NAIP images are four channel images. If you shuffle channels so that the R, G and B display is driven by what used to be channels 3,0,1, that still leaves the fourth channel (Channel 3) as it was originally.
When you export the resulting four channel image to a TIFF, how viewing software displays that fourth channel is up to the software.
By default, viewing software like Photos in Windows 10 treats the fourth channel as an alpha channel, so where Channel 3 has high values the transparency of the image is high. In some viewing software the "background" is assumed white, so as more of that shows through the image is lighter in those places.
In PhotoShop, high transparency (high values of the fourth, alpha channel) results in more of the default checkerboard background pattern showing through.
You can see the effect by opening your Flying L Ranch image in Manifold and then in the Style pane using the Channel quick select button to choose RGBA. It will then interpret the fourth channel, Channel 3, as alpha, and you'll see a similar effect to what your image viewing software shows.
The solution is to either a) before export set all values in the fourth channel to 0 so the alpha channel says "make everything Opaque" or b) create an RGB three channel image from your RGBa four channel image and export the three channel image.
Option b) is easy to do using the Join dialog: Suppose your four channel image is called "Ranch":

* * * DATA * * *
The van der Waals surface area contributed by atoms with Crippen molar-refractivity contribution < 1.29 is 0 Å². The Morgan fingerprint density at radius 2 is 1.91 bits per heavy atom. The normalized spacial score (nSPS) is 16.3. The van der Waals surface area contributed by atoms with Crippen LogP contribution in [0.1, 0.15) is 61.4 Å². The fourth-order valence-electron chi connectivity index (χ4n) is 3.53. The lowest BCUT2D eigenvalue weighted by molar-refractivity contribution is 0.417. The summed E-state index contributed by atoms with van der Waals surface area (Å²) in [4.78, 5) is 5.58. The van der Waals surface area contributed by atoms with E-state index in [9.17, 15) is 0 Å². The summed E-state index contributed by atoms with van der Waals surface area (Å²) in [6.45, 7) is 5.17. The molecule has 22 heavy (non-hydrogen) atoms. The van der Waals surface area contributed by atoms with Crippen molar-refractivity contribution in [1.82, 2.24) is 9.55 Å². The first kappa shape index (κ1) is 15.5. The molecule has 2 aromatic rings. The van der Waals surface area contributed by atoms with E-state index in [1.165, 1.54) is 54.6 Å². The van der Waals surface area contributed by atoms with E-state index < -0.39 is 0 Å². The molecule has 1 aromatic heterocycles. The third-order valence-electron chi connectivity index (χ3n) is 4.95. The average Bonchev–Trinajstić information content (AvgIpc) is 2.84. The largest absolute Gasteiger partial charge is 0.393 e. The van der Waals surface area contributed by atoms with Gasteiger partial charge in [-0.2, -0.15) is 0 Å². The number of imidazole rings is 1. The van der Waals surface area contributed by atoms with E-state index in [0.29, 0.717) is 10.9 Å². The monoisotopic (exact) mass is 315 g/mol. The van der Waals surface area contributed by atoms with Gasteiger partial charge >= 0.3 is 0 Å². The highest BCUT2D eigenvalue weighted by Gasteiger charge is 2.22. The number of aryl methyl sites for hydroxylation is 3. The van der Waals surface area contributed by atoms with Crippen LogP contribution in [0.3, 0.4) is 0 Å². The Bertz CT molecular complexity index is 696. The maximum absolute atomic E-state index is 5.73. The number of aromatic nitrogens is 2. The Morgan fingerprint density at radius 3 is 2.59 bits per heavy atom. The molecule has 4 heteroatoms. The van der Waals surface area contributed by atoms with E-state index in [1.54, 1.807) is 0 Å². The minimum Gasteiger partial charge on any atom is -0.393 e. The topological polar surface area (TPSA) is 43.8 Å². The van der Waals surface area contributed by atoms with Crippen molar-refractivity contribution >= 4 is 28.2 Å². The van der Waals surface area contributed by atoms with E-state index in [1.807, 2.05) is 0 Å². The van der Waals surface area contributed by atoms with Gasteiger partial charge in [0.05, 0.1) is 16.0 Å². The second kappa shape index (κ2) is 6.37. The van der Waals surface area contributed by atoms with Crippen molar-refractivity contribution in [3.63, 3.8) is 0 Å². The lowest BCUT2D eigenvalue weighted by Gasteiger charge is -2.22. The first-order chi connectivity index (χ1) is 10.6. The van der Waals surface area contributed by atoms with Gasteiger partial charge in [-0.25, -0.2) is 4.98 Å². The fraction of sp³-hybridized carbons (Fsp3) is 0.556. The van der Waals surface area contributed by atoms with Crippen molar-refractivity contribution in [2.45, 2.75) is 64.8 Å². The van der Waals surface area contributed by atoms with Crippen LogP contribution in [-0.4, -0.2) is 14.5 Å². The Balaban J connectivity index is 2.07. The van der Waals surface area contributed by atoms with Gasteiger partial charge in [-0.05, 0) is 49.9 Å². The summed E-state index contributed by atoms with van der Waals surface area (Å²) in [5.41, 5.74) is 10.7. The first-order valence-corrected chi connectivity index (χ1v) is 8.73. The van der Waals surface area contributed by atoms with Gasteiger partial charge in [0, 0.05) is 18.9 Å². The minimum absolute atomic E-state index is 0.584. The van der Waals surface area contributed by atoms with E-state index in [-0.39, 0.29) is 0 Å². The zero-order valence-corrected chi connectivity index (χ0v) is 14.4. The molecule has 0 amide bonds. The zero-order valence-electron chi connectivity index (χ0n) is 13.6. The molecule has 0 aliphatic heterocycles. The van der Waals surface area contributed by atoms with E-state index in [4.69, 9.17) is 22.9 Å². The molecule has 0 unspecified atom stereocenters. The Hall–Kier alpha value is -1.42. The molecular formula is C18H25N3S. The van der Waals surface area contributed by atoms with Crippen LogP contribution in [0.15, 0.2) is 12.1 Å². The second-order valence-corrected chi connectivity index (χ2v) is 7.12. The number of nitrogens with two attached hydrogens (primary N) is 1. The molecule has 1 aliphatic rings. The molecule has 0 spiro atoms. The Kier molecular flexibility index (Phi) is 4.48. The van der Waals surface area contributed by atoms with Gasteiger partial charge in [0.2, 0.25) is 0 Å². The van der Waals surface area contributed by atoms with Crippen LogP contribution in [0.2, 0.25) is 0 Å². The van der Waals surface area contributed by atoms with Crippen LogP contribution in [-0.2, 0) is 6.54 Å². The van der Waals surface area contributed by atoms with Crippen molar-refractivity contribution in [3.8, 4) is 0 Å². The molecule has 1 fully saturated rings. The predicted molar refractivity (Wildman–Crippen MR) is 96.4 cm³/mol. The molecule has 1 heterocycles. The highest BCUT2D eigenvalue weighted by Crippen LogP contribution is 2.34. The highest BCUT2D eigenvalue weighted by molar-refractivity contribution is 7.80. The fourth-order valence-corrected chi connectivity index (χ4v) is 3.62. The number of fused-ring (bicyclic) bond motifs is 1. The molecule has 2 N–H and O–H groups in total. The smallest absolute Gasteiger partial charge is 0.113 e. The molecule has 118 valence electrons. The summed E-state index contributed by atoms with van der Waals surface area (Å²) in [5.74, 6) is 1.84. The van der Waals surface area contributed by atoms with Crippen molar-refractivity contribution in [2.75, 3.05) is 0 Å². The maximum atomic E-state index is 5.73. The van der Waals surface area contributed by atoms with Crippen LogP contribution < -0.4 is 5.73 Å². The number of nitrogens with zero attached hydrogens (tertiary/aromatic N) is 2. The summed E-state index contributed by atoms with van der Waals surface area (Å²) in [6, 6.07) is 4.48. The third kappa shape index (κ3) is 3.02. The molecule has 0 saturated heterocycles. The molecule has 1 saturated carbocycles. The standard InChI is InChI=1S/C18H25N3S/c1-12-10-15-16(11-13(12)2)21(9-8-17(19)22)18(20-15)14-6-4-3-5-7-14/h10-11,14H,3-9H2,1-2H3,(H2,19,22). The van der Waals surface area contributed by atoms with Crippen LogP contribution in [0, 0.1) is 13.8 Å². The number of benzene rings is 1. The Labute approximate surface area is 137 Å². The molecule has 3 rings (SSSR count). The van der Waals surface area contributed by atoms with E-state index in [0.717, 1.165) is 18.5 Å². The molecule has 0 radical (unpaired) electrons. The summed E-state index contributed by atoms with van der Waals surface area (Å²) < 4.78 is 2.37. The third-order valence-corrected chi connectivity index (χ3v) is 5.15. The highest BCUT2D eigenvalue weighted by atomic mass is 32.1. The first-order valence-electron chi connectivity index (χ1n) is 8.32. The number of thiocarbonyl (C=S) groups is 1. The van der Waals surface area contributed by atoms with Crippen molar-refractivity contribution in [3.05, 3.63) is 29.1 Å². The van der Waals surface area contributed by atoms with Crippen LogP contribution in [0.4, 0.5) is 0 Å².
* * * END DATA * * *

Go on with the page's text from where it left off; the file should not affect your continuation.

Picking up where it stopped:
1. Open Ranch and in the Transform pane use the Channel template to save Channel 0 to an image called Ranch RGB. Ranch RGB is a single channel image with one channel, Channel 0, taken from Ranch.
2. Create a map with both Ranch and Ranch RGB in it.
3. With the focus on Ranch RGB, launch Edit - Join and choose Ranch as the joined image.
4. Click the Add button, then Fields.
5. Choose Channel 1 and Channel 2 to add
6. Press Join Component. You've now added two more channels, Channel 1 and 2, to Ranch RGB to make it a three channel, RGB image.
7. Click on a different layer and then back onto Ranch RGB to refresh all the styles, and then in the Style dialog in the quick selector button choose RGB as the layout for channels. You now have a normal looking RGB image that only has three channels in it. Export Ranch RGB and there won't be any fourth channel for software to figure out.
You could, of course, use SQL to modify the fourth channel or to drop it, but the above is just point and click all the way. Transform templates for images really should be enhanced slightly so that instead of there being just a limited selection for multi-channel images, that all the many templates that work with single channel images would appear but with a channel selector control so you could apply what they do to just one channel in a multichannel image.